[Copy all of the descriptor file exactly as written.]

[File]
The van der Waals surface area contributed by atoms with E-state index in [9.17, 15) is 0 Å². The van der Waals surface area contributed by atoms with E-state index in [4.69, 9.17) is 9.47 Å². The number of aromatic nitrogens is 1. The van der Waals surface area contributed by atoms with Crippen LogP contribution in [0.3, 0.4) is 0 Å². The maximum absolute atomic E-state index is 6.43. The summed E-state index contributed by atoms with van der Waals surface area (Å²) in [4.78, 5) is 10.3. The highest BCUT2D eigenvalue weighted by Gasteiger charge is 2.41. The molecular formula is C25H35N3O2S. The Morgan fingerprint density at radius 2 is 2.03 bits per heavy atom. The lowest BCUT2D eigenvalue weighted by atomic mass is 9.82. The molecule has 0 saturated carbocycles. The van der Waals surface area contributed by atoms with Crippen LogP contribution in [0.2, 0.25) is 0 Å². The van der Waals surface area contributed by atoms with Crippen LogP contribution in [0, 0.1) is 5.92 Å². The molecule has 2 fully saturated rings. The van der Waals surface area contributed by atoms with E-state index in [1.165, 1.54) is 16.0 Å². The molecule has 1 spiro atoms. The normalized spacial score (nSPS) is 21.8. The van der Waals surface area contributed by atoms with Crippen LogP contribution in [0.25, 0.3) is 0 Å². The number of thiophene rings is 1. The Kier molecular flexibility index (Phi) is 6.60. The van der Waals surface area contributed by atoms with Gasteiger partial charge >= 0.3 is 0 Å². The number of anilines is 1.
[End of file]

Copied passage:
The van der Waals surface area contributed by atoms with E-state index in [9.17, 15) is 0 Å². The van der Waals surface area contributed by atoms with E-state index in [4.69, 9.17) is 9.47 Å². The number of aromatic nitrogens is 1. The van der Waals surface area contributed by atoms with Crippen LogP contribution in [0.3, 0.4) is 0 Å². The maximum absolute atomic E-state index is 6.43. The summed E-state index contributed by atoms with van der Waals surface area (Å²) in [4.78, 5) is 10.3. The highest BCUT2D eigenvalue weighted by Gasteiger charge is 2.41. The molecular formula is C25H35N3O2S. The Morgan fingerprint density at radius 2 is 2.03 bits per heavy atom. The lowest BCUT2D eigenvalue weighted by atomic mass is 9.82. The molecule has 0 saturated carbocycles. The van der Waals surface area contributed by atoms with Crippen LogP contribution in [0.2, 0.25) is 0 Å². The van der Waals surface area contributed by atoms with Crippen LogP contribution in [0, 0.1) is 5.92 Å². The molecule has 2 fully saturated rings. The van der Waals surface area contributed by atoms with E-state index in [1.165, 1.54) is 16.0 Å². The molecule has 1 spiro atoms. The normalized spacial score (nSPS) is 21.8. The van der Waals surface area contributed by atoms with Crippen LogP contribution in [0.25, 0.3) is 0 Å². The number of thiophene rings is 1. The Kier molecular flexibility index (Phi) is 6.60. The van der Waals surface area contributed by atoms with Gasteiger partial charge >= 0.3 is 0 Å². The number of anilines is 1.